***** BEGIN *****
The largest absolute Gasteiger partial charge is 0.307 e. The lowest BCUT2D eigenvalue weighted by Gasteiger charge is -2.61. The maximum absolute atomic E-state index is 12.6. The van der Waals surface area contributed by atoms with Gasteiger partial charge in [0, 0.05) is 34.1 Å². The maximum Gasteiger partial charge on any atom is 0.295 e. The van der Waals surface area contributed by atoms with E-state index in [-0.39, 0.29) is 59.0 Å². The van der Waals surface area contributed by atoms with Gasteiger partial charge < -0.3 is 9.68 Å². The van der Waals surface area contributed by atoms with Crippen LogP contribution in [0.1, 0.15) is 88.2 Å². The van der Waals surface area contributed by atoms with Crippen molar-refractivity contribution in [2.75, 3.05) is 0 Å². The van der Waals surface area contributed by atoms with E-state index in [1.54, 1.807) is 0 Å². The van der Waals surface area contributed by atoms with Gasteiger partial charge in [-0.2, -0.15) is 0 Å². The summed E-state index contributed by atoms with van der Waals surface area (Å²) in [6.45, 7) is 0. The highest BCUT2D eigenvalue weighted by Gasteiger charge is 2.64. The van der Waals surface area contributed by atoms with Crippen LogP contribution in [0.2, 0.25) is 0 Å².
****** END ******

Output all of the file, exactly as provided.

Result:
The largest absolute Gasteiger partial charge is 0.307 e. The lowest BCUT2D eigenvalue weighted by Gasteiger charge is -2.61. The maximum absolute atomic E-state index is 12.6. The van der Waals surface area contributed by atoms with Gasteiger partial charge in [0, 0.05) is 34.1 Å². The maximum Gasteiger partial charge on any atom is 0.295 e. The van der Waals surface area contributed by atoms with E-state index in [-0.39, 0.29) is 59.0 Å². The van der Waals surface area contributed by atoms with Gasteiger partial charge < -0.3 is 9.68 Å². The van der Waals surface area contributed by atoms with Crippen LogP contribution in [0.1, 0.15) is 88.2 Å². The van der Waals surface area contributed by atoms with Crippen molar-refractivity contribution in [2.75, 3.05) is 0 Å². The van der Waals surface area contributed by atoms with E-state index in [1.54, 1.807) is 0 Å². The van der Waals surface area contributed by atoms with Gasteiger partial charge in [-0.2, -0.15) is 0 Å². The summed E-state index contributed by atoms with van der Waals surface area (Å²) in [6.45, 7) is 0. The highest BCUT2D eigenvalue weighted by Gasteiger charge is 2.64. The van der Waals surface area contributed by atoms with Crippen LogP contribution in [0.2, 0.25) is 0 Å².